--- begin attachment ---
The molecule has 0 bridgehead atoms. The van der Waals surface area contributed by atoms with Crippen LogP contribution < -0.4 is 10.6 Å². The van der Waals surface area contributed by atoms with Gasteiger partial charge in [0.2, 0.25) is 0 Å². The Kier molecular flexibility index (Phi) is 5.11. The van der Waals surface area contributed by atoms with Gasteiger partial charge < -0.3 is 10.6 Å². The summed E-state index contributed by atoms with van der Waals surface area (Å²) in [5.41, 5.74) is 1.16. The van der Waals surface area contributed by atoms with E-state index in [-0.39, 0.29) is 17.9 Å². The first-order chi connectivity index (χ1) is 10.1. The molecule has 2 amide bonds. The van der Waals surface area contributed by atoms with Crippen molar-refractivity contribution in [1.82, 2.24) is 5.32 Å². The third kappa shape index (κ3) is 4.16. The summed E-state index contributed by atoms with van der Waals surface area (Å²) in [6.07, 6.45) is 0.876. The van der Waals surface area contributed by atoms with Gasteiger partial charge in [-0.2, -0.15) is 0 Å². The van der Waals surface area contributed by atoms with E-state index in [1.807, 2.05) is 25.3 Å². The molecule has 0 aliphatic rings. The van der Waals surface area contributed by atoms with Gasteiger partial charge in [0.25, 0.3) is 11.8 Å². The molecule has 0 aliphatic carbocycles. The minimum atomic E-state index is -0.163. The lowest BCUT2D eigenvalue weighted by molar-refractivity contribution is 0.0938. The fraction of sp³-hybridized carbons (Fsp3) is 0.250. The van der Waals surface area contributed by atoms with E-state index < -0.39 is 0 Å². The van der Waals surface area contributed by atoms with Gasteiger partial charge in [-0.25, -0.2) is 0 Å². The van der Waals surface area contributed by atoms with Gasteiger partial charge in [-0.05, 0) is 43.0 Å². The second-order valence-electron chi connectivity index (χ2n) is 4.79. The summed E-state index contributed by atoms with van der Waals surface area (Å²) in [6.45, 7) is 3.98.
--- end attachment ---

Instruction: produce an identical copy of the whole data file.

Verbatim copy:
The molecule has 0 bridgehead atoms. The van der Waals surface area contributed by atoms with Crippen LogP contribution < -0.4 is 10.6 Å². The van der Waals surface area contributed by atoms with Gasteiger partial charge in [0.2, 0.25) is 0 Å². The Kier molecular flexibility index (Phi) is 5.11. The van der Waals surface area contributed by atoms with Gasteiger partial charge < -0.3 is 10.6 Å². The summed E-state index contributed by atoms with van der Waals surface area (Å²) in [5.41, 5.74) is 1.16. The van der Waals surface area contributed by atoms with E-state index in [-0.39, 0.29) is 17.9 Å². The first-order chi connectivity index (χ1) is 10.1. The molecule has 2 amide bonds. The van der Waals surface area contributed by atoms with Crippen molar-refractivity contribution in [1.82, 2.24) is 5.32 Å². The third kappa shape index (κ3) is 4.16. The summed E-state index contributed by atoms with van der Waals surface area (Å²) in [6.07, 6.45) is 0.876. The van der Waals surface area contributed by atoms with Gasteiger partial charge in [-0.2, -0.15) is 0 Å². The van der Waals surface area contributed by atoms with E-state index in [1.807, 2.05) is 25.3 Å². The molecule has 0 aliphatic rings. The van der Waals surface area contributed by atoms with Gasteiger partial charge in [0.25, 0.3) is 11.8 Å². The molecule has 0 aliphatic carbocycles. The minimum atomic E-state index is -0.163. The lowest BCUT2D eigenvalue weighted by molar-refractivity contribution is 0.0938. The fraction of sp³-hybridized carbons (Fsp3) is 0.250. The van der Waals surface area contributed by atoms with E-state index < -0.39 is 0 Å². The van der Waals surface area contributed by atoms with Gasteiger partial charge in [-0.25, -0.2) is 0 Å². The van der Waals surface area contributed by atoms with Gasteiger partial charge in [-0.05, 0) is 43.0 Å². The second-order valence-electron chi connectivity index (χ2n) is 4.79. The summed E-state index contributed by atoms with van der Waals surface area (Å²) in [6.45, 7) is 3.98.